19. Great book because of the author's ablitity to write as a male, female, black, white etc. The different chapters and each perspective keep you aware of all sides of the civil rights movement. I felt like I was reading about real people. The relationships, the conversations, and even the personal thoughts seem so real. I was again impressed by Naslund. Her writing style is dramatic, and true, but it's also to the point. The details are delicately described; portions of the book could be considere [...]

    20. What to say about this book? It was about the Civil Rights movement in the early 1960's in Birmingham, Alabama. While I already knew about this time in history, it was really horrific to read about it on a more personal level (at least it felt personal to me). It makes me sick to think of how people were treated and how such terrible acts were allowed to be committed against the black people. This book had some really difficult issues and I had to skip over some parts as I just couldn't bear to [...]

    21. I was fascinated by an up close look of Birmingham, AL in the 1960's through the many voices of the characters - - - black and white, young and old. The author was a college student there at the time and promised herself that if she ever became a novelist some day, she would write about "the acts of courage and tragedy taking place in my city." The civil rights movement came alive for me in these pages.

    22. Although I did learn more about the context of the Birmingham bombing, fewer characters with more depth would have been preferable. Oddly, despite some graphic descriptions of the violence, the book came off as "fluffy".

    23. Six degrees of integrationFirst of all, the title of this review is not original. It is borrowed from the New York Times review of 'Four Spirits' by Will Blythe and was as perfect a description of the intersecting lives of characters in this historical novel set in Birmingham during the turbulent years of racial strife, 1963-64. In this novel, Sena Jeter Naslund is attempting to weave the destinies of at least a dozen characters on different points along the civil rights spectrum in Birmingham d [...]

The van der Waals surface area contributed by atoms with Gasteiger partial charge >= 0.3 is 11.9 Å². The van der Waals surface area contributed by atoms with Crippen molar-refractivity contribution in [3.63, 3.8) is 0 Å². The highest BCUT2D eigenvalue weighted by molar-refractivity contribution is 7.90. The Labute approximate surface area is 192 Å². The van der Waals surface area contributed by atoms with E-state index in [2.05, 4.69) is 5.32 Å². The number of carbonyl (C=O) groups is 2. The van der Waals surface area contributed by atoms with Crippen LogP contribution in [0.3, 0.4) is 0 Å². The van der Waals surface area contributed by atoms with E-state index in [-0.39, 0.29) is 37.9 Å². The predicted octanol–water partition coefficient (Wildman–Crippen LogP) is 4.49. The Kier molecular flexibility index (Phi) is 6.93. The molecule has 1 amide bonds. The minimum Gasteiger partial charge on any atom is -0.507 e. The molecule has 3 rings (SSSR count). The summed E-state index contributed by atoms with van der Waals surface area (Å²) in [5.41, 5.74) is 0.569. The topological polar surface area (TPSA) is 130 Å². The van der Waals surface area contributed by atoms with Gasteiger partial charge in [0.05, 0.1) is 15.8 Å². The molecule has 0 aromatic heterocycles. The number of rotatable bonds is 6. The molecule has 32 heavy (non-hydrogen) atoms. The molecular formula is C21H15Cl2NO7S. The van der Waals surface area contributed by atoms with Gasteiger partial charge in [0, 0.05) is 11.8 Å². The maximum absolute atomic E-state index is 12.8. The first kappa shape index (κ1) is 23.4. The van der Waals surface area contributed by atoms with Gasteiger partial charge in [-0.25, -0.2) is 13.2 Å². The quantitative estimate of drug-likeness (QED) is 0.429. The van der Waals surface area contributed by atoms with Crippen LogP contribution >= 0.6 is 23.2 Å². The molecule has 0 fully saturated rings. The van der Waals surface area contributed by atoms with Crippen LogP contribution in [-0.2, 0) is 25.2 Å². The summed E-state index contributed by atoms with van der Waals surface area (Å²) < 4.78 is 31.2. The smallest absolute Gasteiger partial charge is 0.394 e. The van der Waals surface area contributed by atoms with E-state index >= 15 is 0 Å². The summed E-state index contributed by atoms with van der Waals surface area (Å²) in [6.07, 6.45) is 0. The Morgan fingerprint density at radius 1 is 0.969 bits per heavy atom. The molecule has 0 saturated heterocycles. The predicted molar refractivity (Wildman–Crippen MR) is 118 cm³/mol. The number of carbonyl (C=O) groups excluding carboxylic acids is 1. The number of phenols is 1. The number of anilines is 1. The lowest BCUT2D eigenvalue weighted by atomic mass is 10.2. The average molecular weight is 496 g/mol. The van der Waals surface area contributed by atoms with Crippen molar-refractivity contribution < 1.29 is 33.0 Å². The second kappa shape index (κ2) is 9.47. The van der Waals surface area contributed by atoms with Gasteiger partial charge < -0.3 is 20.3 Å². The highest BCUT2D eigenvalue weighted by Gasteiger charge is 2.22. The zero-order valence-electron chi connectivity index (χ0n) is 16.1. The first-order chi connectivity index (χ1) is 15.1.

24. A engaging novel about the racial tensions in the 1960s in and around Birmingham, Alabama. The story covers the life of 5-6 key characters, of varied racial backgrounds. The historical events of the church bombing on Sept 15, 1963 that killed 4 young black girls, various police raids, Klan gatherings and challenges of integrating schools and town activities are all covered very well, and with compassion for what individuals of the time, both black and white, were struggling with. A torrent of ev [...]

    25. I picked up this book because I read Ahab's Wife and loved it. Although this book is about a very important part of American history the story is very uneven and therefore disappointing. I was in high school in New York during the 60's and remember the civil rights era very well.There are too many characters intis book and none are truly memorable. If the author had focused on two or three major characters this book would have been much better.

    26. This is an excellent book. It's very well written. I think every book club should read this book. There is a lot to discuss in the book. It has a very rich storyline and a wealth of different characters. It reminds me of the way "The Poisonwood Bible" was written. It has the different viewpoints of multiple characters. I wish my Race and Relations class in college had to read this.

    27. As I read, I remembered that I had read this one before, but I still enjoyed every page. This book is beautiful. It's harrowing in its depictions of racism, domestic abuse, and police brutality but beautiful in its depictions of the strength of the human spirit to continue loving and moving forward despite it all.

    28. I loved Ahab's Wife by Naslund, but just could not keep reading this. Her many characters were wooden, and I didn't care about any of them. All of them were cliched - really really bad or, by golly, almost saintly. She missed such a wonderful opportunity to tell this important story. Even though I'm at 112 pages, I decided not to waste my time finishing it.